The Hedgehog Review: Vol. 16 No. 3 (Fall 2014)
Reprinted from The Hedgehog Review 16.3 (Fall 2014). This essay may not be resold, reprinted, or redistributed for compensation of any kind without prior written permission. Please contact The Hedgehog Review for further details.
After sleepwalking through high school, I landed in a senior English class that caught my fancy, and one of the first things I did was shell out thirty-five cents for a Roget’s Pocket Thesaurus. After years of disaffection and tomfoolery, I wanted to be smart. And one way to be smart, by my adolescent reckoning, was to pepper my essays with words like disaffection and tomfoolery. I was being a smarty-pants rather than smart, perhaps, but new words represented for me a fresh world of books and writing and using my mind.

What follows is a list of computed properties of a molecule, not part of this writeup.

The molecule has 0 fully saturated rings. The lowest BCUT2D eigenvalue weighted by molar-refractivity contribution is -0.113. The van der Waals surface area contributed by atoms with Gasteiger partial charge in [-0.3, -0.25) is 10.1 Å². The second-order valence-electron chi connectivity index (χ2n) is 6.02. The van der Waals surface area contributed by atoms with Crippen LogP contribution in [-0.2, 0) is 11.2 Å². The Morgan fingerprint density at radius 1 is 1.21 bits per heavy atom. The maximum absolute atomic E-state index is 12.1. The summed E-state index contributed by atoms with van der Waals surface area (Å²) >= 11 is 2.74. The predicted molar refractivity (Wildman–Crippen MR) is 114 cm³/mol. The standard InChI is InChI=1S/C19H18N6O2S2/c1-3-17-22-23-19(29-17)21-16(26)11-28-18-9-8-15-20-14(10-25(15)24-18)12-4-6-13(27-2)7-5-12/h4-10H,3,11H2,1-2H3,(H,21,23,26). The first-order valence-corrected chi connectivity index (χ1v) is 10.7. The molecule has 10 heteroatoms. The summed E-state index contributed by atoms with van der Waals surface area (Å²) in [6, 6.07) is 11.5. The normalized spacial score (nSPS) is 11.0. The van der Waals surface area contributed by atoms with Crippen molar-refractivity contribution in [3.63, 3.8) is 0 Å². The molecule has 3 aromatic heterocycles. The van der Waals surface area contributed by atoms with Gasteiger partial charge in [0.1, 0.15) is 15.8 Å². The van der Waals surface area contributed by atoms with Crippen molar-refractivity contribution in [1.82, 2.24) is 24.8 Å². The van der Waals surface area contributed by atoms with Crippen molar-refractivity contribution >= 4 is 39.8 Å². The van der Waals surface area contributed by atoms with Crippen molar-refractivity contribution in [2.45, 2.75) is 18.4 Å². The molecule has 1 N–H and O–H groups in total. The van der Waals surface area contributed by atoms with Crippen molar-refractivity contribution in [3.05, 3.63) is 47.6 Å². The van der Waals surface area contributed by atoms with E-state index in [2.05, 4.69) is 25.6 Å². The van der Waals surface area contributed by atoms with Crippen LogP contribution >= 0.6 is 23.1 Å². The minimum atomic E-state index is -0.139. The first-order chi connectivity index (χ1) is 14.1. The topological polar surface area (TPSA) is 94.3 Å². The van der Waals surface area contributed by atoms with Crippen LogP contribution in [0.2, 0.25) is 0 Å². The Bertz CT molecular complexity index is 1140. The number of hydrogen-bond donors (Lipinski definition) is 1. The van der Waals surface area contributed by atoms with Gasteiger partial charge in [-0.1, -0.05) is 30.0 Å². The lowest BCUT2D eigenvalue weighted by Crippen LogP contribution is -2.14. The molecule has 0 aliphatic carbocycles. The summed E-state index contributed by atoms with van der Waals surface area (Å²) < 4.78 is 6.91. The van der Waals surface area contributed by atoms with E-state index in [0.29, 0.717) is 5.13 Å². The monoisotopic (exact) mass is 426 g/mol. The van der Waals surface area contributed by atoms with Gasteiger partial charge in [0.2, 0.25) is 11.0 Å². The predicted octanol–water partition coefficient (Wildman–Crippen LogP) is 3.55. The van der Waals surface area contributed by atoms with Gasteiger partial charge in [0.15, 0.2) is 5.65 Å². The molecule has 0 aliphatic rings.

That old thesaurus, crumbling a little more every time I open it, has a wealth of synonyms and antonyms for a word like smart, and I would roam through it, as I am now, finding threads and connections. To be smart bears similarity to being intelligent, ingenious, or resourceful, and to being clever, witty, or quick. And then there are book smarts versus street smarts. And working smart. And, of course, a smart aleck with a smart mouth. Humanity lofty and flawed lives in these definitions.